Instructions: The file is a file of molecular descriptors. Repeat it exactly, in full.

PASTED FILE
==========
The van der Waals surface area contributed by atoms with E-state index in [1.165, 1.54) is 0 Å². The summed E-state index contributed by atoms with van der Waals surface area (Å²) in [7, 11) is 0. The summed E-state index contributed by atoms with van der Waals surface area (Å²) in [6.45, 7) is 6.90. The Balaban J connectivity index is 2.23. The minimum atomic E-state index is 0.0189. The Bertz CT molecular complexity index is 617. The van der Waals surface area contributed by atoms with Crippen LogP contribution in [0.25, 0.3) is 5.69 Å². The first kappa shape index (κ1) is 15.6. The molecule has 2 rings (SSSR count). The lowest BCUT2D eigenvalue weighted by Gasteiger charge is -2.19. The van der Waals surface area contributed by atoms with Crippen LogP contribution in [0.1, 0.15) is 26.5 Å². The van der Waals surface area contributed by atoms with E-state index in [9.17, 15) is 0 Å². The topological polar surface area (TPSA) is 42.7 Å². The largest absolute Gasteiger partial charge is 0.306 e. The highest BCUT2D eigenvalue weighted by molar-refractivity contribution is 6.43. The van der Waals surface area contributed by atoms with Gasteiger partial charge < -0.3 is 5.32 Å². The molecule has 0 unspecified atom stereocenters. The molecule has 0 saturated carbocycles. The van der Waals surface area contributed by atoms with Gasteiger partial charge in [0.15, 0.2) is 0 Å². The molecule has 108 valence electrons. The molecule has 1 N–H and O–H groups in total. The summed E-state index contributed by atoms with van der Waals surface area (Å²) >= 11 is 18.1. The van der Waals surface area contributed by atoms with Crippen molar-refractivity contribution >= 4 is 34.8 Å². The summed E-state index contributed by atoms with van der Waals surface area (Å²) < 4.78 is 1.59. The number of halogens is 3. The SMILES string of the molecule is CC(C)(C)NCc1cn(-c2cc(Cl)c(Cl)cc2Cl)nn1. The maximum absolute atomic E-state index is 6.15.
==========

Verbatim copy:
The van der Waals surface area contributed by atoms with E-state index in [1.165, 1.54) is 0 Å². The summed E-state index contributed by atoms with van der Waals surface area (Å²) in [7, 11) is 0. The summed E-state index contributed by atoms with van der Waals surface area (Å²) in [6.45, 7) is 6.90. The Balaban J connectivity index is 2.23. The minimum atomic E-state index is 0.0189. The Bertz CT molecular complexity index is 617. The van der Waals surface area contributed by atoms with Crippen LogP contribution in [0.25, 0.3) is 5.69 Å². The first kappa shape index (κ1) is 15.6. The molecule has 2 rings (SSSR count). The lowest BCUT2D eigenvalue weighted by Gasteiger charge is -2.19. The van der Waals surface area contributed by atoms with Crippen LogP contribution in [0.1, 0.15) is 26.5 Å². The van der Waals surface area contributed by atoms with E-state index in [9.17, 15) is 0 Å². The topological polar surface area (TPSA) is 42.7 Å². The largest absolute Gasteiger partial charge is 0.306 e. The highest BCUT2D eigenvalue weighted by molar-refractivity contribution is 6.43. The van der Waals surface area contributed by atoms with Gasteiger partial charge < -0.3 is 5.32 Å². The molecule has 0 unspecified atom stereocenters. The molecule has 0 saturated carbocycles. The van der Waals surface area contributed by atoms with Gasteiger partial charge in [0.15, 0.2) is 0 Å². The molecule has 108 valence electrons. The molecule has 1 N–H and O–H groups in total. The summed E-state index contributed by atoms with van der Waals surface area (Å²) >= 11 is 18.1. The van der Waals surface area contributed by atoms with Crippen molar-refractivity contribution >= 4 is 34.8 Å². The summed E-state index contributed by atoms with van der Waals surface area (Å²) < 4.78 is 1.59. The number of halogens is 3. The SMILES string of the molecule is CC(C)(C)NCc1cn(-c2cc(Cl)c(Cl)cc2Cl)nn1. The maximum absolute atomic E-state index is 6.15.